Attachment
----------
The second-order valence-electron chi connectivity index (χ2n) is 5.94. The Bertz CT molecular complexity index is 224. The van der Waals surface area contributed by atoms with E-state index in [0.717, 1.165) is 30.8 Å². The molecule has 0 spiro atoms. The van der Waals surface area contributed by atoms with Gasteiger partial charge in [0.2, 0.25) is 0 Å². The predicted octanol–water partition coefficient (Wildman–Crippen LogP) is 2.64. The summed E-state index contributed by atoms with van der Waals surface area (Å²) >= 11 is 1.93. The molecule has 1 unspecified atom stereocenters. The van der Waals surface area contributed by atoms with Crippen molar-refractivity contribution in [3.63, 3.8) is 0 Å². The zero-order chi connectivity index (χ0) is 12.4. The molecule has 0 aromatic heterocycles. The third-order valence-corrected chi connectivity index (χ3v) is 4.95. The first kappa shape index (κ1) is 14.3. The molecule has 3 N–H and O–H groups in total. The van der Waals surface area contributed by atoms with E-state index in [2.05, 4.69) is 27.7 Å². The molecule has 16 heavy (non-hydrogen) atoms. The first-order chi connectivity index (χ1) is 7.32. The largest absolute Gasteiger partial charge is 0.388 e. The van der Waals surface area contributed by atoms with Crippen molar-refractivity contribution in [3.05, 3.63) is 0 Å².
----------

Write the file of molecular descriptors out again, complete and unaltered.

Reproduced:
The second-order valence-electron chi connectivity index (χ2n) is 5.94. The Bertz CT molecular complexity index is 224. The van der Waals surface area contributed by atoms with E-state index in [0.717, 1.165) is 30.8 Å². The molecule has 0 spiro atoms. The van der Waals surface area contributed by atoms with Gasteiger partial charge in [0.2, 0.25) is 0 Å². The predicted octanol–water partition coefficient (Wildman–Crippen LogP) is 2.64. The summed E-state index contributed by atoms with van der Waals surface area (Å²) >= 11 is 1.93. The molecule has 1 unspecified atom stereocenters. The van der Waals surface area contributed by atoms with Crippen molar-refractivity contribution in [3.63, 3.8) is 0 Å². The zero-order chi connectivity index (χ0) is 12.4. The molecule has 0 aromatic heterocycles. The third-order valence-corrected chi connectivity index (χ3v) is 4.95. The first kappa shape index (κ1) is 14.3. The molecule has 3 N–H and O–H groups in total. The van der Waals surface area contributed by atoms with E-state index in [2.05, 4.69) is 27.7 Å². The molecule has 16 heavy (non-hydrogen) atoms. The first-order chi connectivity index (χ1) is 7.32. The largest absolute Gasteiger partial charge is 0.388 e. The van der Waals surface area contributed by atoms with Crippen molar-refractivity contribution in [3.05, 3.63) is 0 Å².